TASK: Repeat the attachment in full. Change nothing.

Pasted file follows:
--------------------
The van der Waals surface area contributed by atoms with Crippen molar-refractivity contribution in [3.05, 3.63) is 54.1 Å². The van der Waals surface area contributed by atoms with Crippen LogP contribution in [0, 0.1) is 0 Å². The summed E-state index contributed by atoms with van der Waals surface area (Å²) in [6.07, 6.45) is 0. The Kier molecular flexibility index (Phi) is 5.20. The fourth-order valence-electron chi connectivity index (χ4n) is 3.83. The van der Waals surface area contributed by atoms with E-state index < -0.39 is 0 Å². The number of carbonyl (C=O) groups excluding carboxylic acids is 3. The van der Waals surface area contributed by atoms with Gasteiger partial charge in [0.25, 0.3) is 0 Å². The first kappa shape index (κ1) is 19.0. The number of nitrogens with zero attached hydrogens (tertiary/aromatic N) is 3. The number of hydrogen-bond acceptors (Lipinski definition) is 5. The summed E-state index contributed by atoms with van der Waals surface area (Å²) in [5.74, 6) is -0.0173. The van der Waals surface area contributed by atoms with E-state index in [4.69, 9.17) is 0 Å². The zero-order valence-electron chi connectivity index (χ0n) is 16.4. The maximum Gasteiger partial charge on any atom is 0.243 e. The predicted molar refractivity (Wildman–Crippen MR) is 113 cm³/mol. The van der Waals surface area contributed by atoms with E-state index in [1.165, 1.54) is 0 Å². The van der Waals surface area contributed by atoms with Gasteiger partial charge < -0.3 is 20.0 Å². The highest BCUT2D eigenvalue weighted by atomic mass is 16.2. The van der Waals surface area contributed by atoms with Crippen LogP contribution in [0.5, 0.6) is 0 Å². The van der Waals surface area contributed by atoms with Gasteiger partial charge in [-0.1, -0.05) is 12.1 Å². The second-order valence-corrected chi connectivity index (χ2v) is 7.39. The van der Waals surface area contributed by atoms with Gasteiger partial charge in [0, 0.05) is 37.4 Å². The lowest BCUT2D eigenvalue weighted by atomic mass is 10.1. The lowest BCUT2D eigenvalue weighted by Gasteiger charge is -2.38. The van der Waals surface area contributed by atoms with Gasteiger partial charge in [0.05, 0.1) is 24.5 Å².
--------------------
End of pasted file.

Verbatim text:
The van der Waals surface area contributed by atoms with Crippen molar-refractivity contribution in [3.05, 3.63) is 54.1 Å². The van der Waals surface area contributed by atoms with Crippen LogP contribution in [0, 0.1) is 0 Å². The summed E-state index contributed by atoms with van der Waals surface area (Å²) in [6.07, 6.45) is 0. The Kier molecular flexibility index (Phi) is 5.20. The fourth-order valence-electron chi connectivity index (χ4n) is 3.83. The van der Waals surface area contributed by atoms with E-state index < -0.39 is 0 Å². The number of carbonyl (C=O) groups excluding carboxylic acids is 3. The van der Waals surface area contributed by atoms with Gasteiger partial charge in [0.25, 0.3) is 0 Å². The first kappa shape index (κ1) is 19.0. The number of nitrogens with zero attached hydrogens (tertiary/aromatic N) is 3. The number of hydrogen-bond acceptors (Lipinski definition) is 5. The summed E-state index contributed by atoms with van der Waals surface area (Å²) in [5.74, 6) is -0.0173. The van der Waals surface area contributed by atoms with E-state index in [4.69, 9.17) is 0 Å². The zero-order valence-electron chi connectivity index (χ0n) is 16.4. The maximum Gasteiger partial charge on any atom is 0.243 e. The predicted molar refractivity (Wildman–Crippen MR) is 113 cm³/mol. The van der Waals surface area contributed by atoms with E-state index in [1.165, 1.54) is 0 Å². The van der Waals surface area contributed by atoms with Gasteiger partial charge < -0.3 is 20.0 Å². The highest BCUT2D eigenvalue weighted by atomic mass is 16.2. The van der Waals surface area contributed by atoms with Crippen LogP contribution in [0.5, 0.6) is 0 Å². The van der Waals surface area contributed by atoms with Gasteiger partial charge in [-0.1, -0.05) is 12.1 Å². The second-order valence-corrected chi connectivity index (χ2v) is 7.39. The van der Waals surface area contributed by atoms with Gasteiger partial charge in [0, 0.05) is 37.4 Å². The lowest BCUT2D eigenvalue weighted by atomic mass is 10.1. The lowest BCUT2D eigenvalue weighted by Gasteiger charge is -2.38. The van der Waals surface area contributed by atoms with Gasteiger partial charge in [0.05, 0.1) is 24.5 Å².